Wanda Landowska brought the Goldbergs out of hiding on the harpsichord in the '40s and Glenn Gould made them a bonafide hit on the piano in the '50s, opening the floodgates for keyboardists of all stripes. So, in one of his earlier recorded voyages into the classical world, Keith Jarrett is up against an imposing legacy as he tackles what has become the most famous set of variations in Western music. First, he chooses to play them on a double-manual harpsichord – which makes the task somewhat easier, avoiding the finger-tangling cross hand difficulties that can trip up a piano performance.
Jarrett plays brilliantly.
Personally, I love Jarrett's playing; he is one of the most sensitive and lyrical of contemporary pianists, and his long illness has deprived us of what would surely have been a larger body of baroque music recordings. So make your own mind up.
I highly recommend this collection to lovers of Bach, Jarrett and the diabolical harpsichord.
Jazz pianist Keith Jarrett has recorded Bach before, on both piano and harpsichord. His interpretations are not jazz versions of Bach but are played straight. In this case you might say relatively straight, for Bach's sonatas for violin and keyboard, BWV 1014-1019, were written for a harpsichord and are generally played that way; somehow the ear is jarred more by the piano here than in Bach's solo keyboard music (which Jarrett has also recorded). Jarrett fans will find the evidence of his characteristic style not in rhythmic inflections toward jazz but in his way of sustaining notes, which is never excessive.
No composer looms over modern jazz quite like Johann Sebastian Bach, whose harmonic rigour seems to have provided the basis for bebop and all that followed. Listen to the endlessly mutating semiquavers tumbling from Charlie Parker’s saxophone and it could be the top line of a Bach fantasia; the jolting cycle of chords in John Coltrane’s Giant Steps could come straight from a Bach fugue and Bach’s contrapuntal techniques crop up in countless jazz pianists, from Bill Evans to Nina Simone. Bach certainly casts a long shadow over US pianist Brad Mehldau: even when he’s gently mutilating pieces by Radiohead, Nick Drake or the Beatles, he sounds like Glenn Gould ripping into the Goldberg Variations. Which is why it comes as no surprise to see Mehldau recording an entire album inspired by Bach. However, this is not a jazz album. Instead of riffing on Bach themes, as the likes of Jacques Loussier or the Modern Jazz Quartet have done in the past, After Bach sees Mehldau using Bach’s methodology. Mehldau plays five of Bach’s canonic 48 Preludes and Fugues, each followed by his own modern 21st-century response.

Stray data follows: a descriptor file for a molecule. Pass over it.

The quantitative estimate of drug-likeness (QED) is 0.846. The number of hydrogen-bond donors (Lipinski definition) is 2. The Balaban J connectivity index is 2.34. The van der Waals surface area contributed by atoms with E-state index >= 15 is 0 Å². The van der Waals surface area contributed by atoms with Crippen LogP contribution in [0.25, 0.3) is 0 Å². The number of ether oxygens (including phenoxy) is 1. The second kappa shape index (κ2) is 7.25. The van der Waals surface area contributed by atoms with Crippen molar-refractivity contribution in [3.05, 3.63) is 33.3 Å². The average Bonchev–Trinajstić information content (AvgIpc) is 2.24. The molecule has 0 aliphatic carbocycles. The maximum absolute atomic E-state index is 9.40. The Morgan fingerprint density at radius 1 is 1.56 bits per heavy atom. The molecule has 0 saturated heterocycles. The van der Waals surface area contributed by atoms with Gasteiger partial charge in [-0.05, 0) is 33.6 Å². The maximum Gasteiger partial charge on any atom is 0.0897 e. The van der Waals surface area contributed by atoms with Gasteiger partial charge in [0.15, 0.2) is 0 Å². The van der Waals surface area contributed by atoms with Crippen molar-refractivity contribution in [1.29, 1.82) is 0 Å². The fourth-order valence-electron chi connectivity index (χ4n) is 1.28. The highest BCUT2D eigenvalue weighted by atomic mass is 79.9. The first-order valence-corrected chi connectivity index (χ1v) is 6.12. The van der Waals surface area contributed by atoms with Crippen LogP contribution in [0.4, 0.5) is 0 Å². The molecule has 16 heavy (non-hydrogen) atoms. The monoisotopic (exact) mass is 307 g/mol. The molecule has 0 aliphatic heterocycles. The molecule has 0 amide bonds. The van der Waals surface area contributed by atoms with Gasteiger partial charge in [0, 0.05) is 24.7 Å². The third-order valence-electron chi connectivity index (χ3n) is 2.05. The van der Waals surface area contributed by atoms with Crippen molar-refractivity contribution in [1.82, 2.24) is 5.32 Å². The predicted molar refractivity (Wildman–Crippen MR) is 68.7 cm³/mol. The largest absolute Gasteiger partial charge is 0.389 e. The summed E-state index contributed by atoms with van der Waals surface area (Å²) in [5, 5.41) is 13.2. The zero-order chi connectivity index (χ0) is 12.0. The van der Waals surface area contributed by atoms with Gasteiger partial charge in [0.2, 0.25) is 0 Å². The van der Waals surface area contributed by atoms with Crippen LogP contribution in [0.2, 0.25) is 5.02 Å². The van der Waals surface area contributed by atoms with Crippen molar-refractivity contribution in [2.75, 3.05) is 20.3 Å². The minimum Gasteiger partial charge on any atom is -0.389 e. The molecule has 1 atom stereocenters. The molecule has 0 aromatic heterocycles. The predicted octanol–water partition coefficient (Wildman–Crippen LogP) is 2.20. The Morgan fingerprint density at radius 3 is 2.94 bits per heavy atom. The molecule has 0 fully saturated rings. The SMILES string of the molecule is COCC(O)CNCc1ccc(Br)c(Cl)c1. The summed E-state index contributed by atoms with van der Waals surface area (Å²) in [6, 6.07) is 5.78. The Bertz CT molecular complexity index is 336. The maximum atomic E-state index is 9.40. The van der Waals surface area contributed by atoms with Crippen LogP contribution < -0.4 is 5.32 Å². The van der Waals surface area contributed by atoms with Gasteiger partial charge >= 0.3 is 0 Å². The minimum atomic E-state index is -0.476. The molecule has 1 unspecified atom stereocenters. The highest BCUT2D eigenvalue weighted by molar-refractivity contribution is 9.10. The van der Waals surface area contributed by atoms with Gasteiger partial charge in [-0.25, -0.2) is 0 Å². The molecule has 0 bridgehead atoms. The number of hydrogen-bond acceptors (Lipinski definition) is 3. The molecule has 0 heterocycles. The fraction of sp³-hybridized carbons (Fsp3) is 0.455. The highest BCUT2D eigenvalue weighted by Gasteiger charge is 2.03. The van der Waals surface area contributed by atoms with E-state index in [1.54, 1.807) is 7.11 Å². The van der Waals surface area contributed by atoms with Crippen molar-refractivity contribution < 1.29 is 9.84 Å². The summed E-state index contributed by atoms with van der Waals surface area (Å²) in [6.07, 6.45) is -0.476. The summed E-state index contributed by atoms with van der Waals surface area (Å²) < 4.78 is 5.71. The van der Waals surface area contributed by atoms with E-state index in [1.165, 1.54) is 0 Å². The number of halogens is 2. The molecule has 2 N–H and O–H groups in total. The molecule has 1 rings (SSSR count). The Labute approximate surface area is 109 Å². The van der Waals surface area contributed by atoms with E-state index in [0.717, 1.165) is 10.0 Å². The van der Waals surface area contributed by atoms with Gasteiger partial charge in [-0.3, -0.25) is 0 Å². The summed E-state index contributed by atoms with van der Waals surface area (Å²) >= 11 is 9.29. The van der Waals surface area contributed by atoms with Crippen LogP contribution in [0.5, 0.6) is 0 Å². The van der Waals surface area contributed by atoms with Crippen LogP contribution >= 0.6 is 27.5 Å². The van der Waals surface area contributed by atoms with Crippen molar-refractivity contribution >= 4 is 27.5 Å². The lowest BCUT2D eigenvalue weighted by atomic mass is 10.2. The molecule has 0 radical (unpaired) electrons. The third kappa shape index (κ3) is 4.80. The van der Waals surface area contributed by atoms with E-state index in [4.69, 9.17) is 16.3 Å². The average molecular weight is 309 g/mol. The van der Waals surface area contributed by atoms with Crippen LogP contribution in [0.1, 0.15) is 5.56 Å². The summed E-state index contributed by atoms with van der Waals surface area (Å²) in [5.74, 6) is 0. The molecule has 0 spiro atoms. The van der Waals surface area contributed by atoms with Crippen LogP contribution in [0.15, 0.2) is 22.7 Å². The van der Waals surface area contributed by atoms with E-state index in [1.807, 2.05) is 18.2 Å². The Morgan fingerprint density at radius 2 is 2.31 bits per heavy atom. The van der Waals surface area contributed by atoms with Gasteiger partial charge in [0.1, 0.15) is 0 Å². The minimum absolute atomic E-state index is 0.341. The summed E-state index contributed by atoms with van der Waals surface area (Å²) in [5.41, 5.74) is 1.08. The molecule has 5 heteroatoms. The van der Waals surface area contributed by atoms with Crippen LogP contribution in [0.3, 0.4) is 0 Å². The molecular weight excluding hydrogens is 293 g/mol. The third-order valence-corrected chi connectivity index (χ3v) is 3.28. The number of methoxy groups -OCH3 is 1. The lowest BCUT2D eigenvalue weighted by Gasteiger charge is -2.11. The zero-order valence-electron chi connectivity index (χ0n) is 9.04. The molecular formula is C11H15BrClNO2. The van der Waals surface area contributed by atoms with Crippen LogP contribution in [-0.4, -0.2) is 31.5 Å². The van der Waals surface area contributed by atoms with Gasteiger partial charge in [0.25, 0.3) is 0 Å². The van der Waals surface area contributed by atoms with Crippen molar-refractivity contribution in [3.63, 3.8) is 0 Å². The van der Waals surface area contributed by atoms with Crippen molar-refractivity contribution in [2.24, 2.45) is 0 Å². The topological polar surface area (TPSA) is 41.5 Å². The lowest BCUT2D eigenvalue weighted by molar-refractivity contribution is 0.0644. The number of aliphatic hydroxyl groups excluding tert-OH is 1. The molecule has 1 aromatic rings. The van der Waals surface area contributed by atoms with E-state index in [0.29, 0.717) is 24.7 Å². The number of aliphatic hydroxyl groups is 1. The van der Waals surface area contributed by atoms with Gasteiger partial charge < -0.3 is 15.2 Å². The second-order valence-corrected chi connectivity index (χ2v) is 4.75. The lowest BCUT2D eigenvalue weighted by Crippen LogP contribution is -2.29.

Two of vibraphonist Gary Burton's albums from 1969-1970 are reissued in full on this single CD. Burton teams up with pianist Keith Jarrett for five numbers (including four of Jarrett's originals) in 1970, using a quintet that also features guitarist Sam Brown, bassist Steve Swallow, and drummer Bill Goodwin. The other session has more of an avant-country flavor, with Burton, Swallow, and Goodwin joined by guitarist Jerry Hahn and violinist Richard Greene; Michael Gibbs and Swallow contributed most of the obscurities. Burton was at his most explorative during this period, which is why he can be considered one of the pioneers of fusion (although his music never really fit into a tight category). This is excellent music that mostly still sounds fresh.
The present release is the second solo album of the young German guitarist Elise Neumann. She chose to combine two seemingly different composers on this album: J.S. Bach and Mario Castelnuevo-Tedesco. While at first one might have difficulty drawing a connection between the two composers, they are alike in their compositional forms. Like J.S. Bach, Castelnuevo-Tedesco wrote music in the form of the suite, but his musical ideas are completely different. Elise Neumann plays with her acclaimed warm and soulful tone on a rare instrument built by the luthier Daniel Friederich in 1969. On this recording, instrument and player form a perfect team, establishing a most natural, effortless and deeply musical interpretation of these well-known works.
More than just a challenge to orthodoxy.. . Why should music ‘before Mozart’ now be the sole preserve of period-instrument orchestras? For some years now, Ensemble Resonanz has challenged this idea, without ever neglecting the notion of the sheer pleasure to be derived from the concertos and symphonies of the great C. P. E. Bach. Like their guest soloist Jean-Guihen Queyras, all the musicians master both styles of playing (on metal or gut strings) with dazzling virtuosity. This is the first disc on harmonia mundi to celebrate their collaboration with maestro Riccardo Minasi.